On April 16th, 2013, IamDRock went into the forum and wrote a post titled I Love Rainbowdasher.
Rainbowdasher has become a very important part of my life and I have come to care about her very much and I no longer can hold my feelings in and I have to confess that my feelings for rainbowdasher are very real. we care about each other very much. We have never met in person but our interactions with one another go far beyond talking on EP.
EP is the Experience Project, an online community that connects anonymous people with others who share their experiences. A person can post an anecdote, thought, or particular feeling, and other people can “join” that experience. Posts can range from the heartbreaking (“I Am Depressed Because I’m Lonely”) to the mundane (“It’s that time of year again when your hair gets static all the time!!”) to the Hallmark card (“I Can’t Change My Past But I Can Change My Future”). Next to the title of each post is orange button that says “Me too.” It’s performative solidarity — on any topic imaginable — with a click.
Perhaps it was this lack of organization that made the forums impenetrable to outsiders. In 2013, Philadelphia Magazine called the Experience Project “the worst social networking website” because of its lack of cohesion, theme, and spellcheck. There are posts asking for money, detailing sexual fetishes, and wondering if it’s a sin to be Jewish. Although it reportedly had tens of millions of members at its peak, in March of last year, citing privacy issues, the Experience Project team announced they would be “pressing pause” on the site indefinitely.
Now, Experience Project exists solely as an archive, a static collection of days and years and memories which at one point existed in the present moment, but no longer do. For longtime users, it looks like a historical play-by-play of relationships they once watched from the sidelines. For people like me, who only stumbled upon the remains of the Experience Project after its death, it’s like uncovering a yearbook in someone else’s attic.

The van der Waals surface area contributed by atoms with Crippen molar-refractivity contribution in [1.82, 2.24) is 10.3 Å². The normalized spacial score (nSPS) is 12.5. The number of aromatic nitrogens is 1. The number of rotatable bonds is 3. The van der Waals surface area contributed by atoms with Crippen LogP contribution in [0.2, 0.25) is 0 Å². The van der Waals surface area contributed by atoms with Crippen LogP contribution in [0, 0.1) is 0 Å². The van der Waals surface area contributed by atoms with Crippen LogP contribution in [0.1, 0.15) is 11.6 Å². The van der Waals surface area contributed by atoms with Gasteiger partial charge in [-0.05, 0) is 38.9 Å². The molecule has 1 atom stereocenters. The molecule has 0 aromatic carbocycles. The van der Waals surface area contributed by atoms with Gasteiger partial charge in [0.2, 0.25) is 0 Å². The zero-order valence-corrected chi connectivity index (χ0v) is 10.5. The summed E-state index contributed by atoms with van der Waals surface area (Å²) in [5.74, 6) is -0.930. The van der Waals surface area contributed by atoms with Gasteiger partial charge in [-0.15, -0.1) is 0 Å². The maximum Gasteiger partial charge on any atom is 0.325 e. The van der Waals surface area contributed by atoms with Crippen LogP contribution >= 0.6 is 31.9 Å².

Over time, IamDRock and Rainbowdasher became something of an Experience Project power couple. Their relationship, which as best as I can tell, began in early 2013 but was solidified with the forum post in April, is mentioned repeatedly in other users’ posts as something to aspire to. Even users who had never met them in person felt like they were part of the relationship, which is easy to imagine when you’re watching it unfold in real time.
The static, collected nature of such online relationships mimics a particular type of (sometimes unrequited) love letter. Love letters have been around for centuries, but there’s been a relatively recent surge of a specific type letter compilation that creates an overarching narrative, instead of merely capturing the red rose moments. Take Sophie Calle’s Take Care of Yourself, an art installation that analyzed a breakup email from several different angles and with the help of several people, or the 2015 book I’m Very Into You, which documents a year’s worth of vaguely romantic email correspondence between academic McKenzie Wark and artist Kathy Acker. Even Chris Kraus’s 1997 novel I Love Dick, which last year was turned into a Kevin Bacon-starring show on Amazon, documents the minutiae, beginning to end, of a relationship that never really existed at all.